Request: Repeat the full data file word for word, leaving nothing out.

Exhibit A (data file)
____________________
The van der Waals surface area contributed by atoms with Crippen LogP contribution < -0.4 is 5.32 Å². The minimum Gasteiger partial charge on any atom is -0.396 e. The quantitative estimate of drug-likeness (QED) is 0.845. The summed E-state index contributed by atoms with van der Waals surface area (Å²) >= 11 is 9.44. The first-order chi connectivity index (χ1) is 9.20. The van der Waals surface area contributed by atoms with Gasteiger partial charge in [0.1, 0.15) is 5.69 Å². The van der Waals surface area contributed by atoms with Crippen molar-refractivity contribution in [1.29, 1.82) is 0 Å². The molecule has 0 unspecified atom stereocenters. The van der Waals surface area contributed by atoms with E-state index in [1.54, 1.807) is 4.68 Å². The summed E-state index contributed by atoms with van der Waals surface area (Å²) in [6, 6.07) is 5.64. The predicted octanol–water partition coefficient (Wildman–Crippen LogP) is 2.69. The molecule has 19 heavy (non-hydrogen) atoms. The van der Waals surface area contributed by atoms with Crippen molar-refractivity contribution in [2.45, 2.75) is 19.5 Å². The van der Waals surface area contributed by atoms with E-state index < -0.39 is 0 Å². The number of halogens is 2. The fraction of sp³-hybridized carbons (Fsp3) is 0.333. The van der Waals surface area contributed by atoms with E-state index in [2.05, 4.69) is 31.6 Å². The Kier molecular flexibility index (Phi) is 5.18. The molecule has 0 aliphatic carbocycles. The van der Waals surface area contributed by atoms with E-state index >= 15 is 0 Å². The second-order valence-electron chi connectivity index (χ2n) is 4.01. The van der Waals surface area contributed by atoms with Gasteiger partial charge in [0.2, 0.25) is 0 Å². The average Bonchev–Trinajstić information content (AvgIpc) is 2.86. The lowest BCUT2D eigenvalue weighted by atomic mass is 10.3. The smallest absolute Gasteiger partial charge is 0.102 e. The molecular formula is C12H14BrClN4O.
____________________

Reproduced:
The van der Waals surface area contributed by atoms with Crippen LogP contribution < -0.4 is 5.32 Å². The minimum Gasteiger partial charge on any atom is -0.396 e. The quantitative estimate of drug-likeness (QED) is 0.845. The summed E-state index contributed by atoms with van der Waals surface area (Å²) >= 11 is 9.44. The first-order chi connectivity index (χ1) is 9.20. The van der Waals surface area contributed by atoms with Gasteiger partial charge in [0.1, 0.15) is 5.69 Å². The van der Waals surface area contributed by atoms with Crippen molar-refractivity contribution in [1.29, 1.82) is 0 Å². The molecule has 0 unspecified atom stereocenters. The van der Waals surface area contributed by atoms with E-state index in [1.54, 1.807) is 4.68 Å². The summed E-state index contributed by atoms with van der Waals surface area (Å²) in [6, 6.07) is 5.64. The predicted octanol–water partition coefficient (Wildman–Crippen LogP) is 2.69. The molecule has 19 heavy (non-hydrogen) atoms. The van der Waals surface area contributed by atoms with Crippen molar-refractivity contribution in [2.45, 2.75) is 19.5 Å². The van der Waals surface area contributed by atoms with E-state index < -0.39 is 0 Å². The number of halogens is 2. The fraction of sp³-hybridized carbons (Fsp3) is 0.333. The van der Waals surface area contributed by atoms with E-state index in [2.05, 4.69) is 31.6 Å². The Kier molecular flexibility index (Phi) is 5.18. The molecule has 0 aliphatic carbocycles. The van der Waals surface area contributed by atoms with E-state index >= 15 is 0 Å². The second-order valence-electron chi connectivity index (χ2n) is 4.01. The van der Waals surface area contributed by atoms with Gasteiger partial charge in [0.2, 0.25) is 0 Å². The average Bonchev–Trinajstić information content (AvgIpc) is 2.86. The lowest BCUT2D eigenvalue weighted by atomic mass is 10.3. The smallest absolute Gasteiger partial charge is 0.102 e. The molecular formula is C12H14BrClN4O.